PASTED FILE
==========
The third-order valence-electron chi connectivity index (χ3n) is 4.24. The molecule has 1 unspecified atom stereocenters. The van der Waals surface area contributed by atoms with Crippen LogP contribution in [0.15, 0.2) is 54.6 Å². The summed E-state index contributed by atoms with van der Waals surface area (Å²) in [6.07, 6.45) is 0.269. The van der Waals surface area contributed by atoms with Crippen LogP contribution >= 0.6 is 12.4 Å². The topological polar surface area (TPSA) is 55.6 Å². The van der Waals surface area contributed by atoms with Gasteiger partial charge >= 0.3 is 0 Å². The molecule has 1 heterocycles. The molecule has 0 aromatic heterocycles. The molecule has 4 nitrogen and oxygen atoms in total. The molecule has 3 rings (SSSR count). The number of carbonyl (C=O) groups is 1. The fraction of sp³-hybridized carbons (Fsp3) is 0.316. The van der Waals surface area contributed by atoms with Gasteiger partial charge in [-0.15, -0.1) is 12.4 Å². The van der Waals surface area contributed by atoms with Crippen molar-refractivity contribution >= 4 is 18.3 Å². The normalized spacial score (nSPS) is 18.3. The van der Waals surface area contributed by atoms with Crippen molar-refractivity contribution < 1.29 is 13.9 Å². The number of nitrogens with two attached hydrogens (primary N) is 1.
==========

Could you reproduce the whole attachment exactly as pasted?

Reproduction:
The third-order valence-electron chi connectivity index (χ3n) is 4.24. The molecule has 1 unspecified atom stereocenters. The van der Waals surface area contributed by atoms with Crippen LogP contribution in [0.15, 0.2) is 54.6 Å². The summed E-state index contributed by atoms with van der Waals surface area (Å²) in [6.07, 6.45) is 0.269. The van der Waals surface area contributed by atoms with Crippen LogP contribution >= 0.6 is 12.4 Å². The topological polar surface area (TPSA) is 55.6 Å². The van der Waals surface area contributed by atoms with Gasteiger partial charge >= 0.3 is 0 Å². The molecule has 1 heterocycles. The molecule has 0 aromatic heterocycles. The molecule has 4 nitrogen and oxygen atoms in total. The molecule has 3 rings (SSSR count). The number of carbonyl (C=O) groups is 1. The fraction of sp³-hybridized carbons (Fsp3) is 0.316. The van der Waals surface area contributed by atoms with Gasteiger partial charge in [-0.15, -0.1) is 12.4 Å². The van der Waals surface area contributed by atoms with Crippen molar-refractivity contribution >= 4 is 18.3 Å². The normalized spacial score (nSPS) is 18.3. The van der Waals surface area contributed by atoms with Crippen molar-refractivity contribution < 1.29 is 13.9 Å². The number of nitrogens with two attached hydrogens (primary N) is 1.